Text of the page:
Skip to main content

tv   Meet the Author  BBC News  August 6, 2017 10:45pm-11:01pm BST

10:45 pm
am sure you will do a better . i am sure you will do a better job. banks rack up $150 billion in us fines since the start of the financial crisis. here we are nearly ten yea rs financial crisis. here we are nearly ten years on, aren't we, and this is still a headline story. in the financial times admittedly. for people like myself! laughter. make it matter to us, tom. this week is an anniversary, this is what this story is about. few people will remember it, but there was a little—known remember it, but there was a little— known hedge fund remember it, but there was a little—known hedge fund run by a little—known hedge fund run by a little— known french bank, little—known hedge fund run by a little—known french bank, and about ten years ago this week it told its investors they couldn't take their money out, usually they shouldn't be allowed to do that. the reason was that some of the investments the hedge funds invested in, sub—prime investments, when not performing as well as the bank expected, so this is seen to be the beginning of the financial crisis to people like myself. we are so grateful for your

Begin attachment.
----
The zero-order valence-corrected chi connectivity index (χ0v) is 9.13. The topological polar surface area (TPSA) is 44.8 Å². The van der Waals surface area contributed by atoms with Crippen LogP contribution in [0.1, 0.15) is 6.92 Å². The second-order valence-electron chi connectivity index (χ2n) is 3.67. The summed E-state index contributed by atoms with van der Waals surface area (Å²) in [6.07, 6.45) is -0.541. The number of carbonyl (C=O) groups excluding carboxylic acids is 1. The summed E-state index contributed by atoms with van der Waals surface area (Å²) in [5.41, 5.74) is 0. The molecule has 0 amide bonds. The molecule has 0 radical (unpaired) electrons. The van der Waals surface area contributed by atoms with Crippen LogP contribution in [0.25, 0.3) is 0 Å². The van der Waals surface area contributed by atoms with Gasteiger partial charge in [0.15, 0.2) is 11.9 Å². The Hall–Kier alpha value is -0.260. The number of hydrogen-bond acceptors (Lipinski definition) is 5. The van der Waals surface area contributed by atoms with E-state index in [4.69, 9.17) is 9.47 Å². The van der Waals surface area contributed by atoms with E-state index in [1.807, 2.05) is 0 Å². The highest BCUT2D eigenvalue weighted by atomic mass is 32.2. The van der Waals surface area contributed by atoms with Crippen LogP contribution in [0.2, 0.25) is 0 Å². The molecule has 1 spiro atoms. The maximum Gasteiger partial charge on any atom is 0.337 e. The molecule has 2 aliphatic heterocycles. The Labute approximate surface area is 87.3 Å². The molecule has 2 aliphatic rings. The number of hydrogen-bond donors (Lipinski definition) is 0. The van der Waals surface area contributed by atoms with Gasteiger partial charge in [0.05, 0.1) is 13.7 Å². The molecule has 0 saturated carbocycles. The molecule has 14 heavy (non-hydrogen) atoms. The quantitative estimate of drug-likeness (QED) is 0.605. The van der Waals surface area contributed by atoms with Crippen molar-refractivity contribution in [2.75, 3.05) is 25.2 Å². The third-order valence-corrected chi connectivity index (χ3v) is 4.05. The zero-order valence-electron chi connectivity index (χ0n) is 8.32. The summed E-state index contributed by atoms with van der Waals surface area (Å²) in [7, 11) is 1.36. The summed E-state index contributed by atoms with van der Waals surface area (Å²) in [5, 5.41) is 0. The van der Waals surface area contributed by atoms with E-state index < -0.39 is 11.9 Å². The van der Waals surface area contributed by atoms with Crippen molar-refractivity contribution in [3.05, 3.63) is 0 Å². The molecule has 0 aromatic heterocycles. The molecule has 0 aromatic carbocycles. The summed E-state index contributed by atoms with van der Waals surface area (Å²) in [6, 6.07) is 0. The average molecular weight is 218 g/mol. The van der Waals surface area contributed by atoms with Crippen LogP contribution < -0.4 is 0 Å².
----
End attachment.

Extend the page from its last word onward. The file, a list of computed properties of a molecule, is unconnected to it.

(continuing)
10:46 pm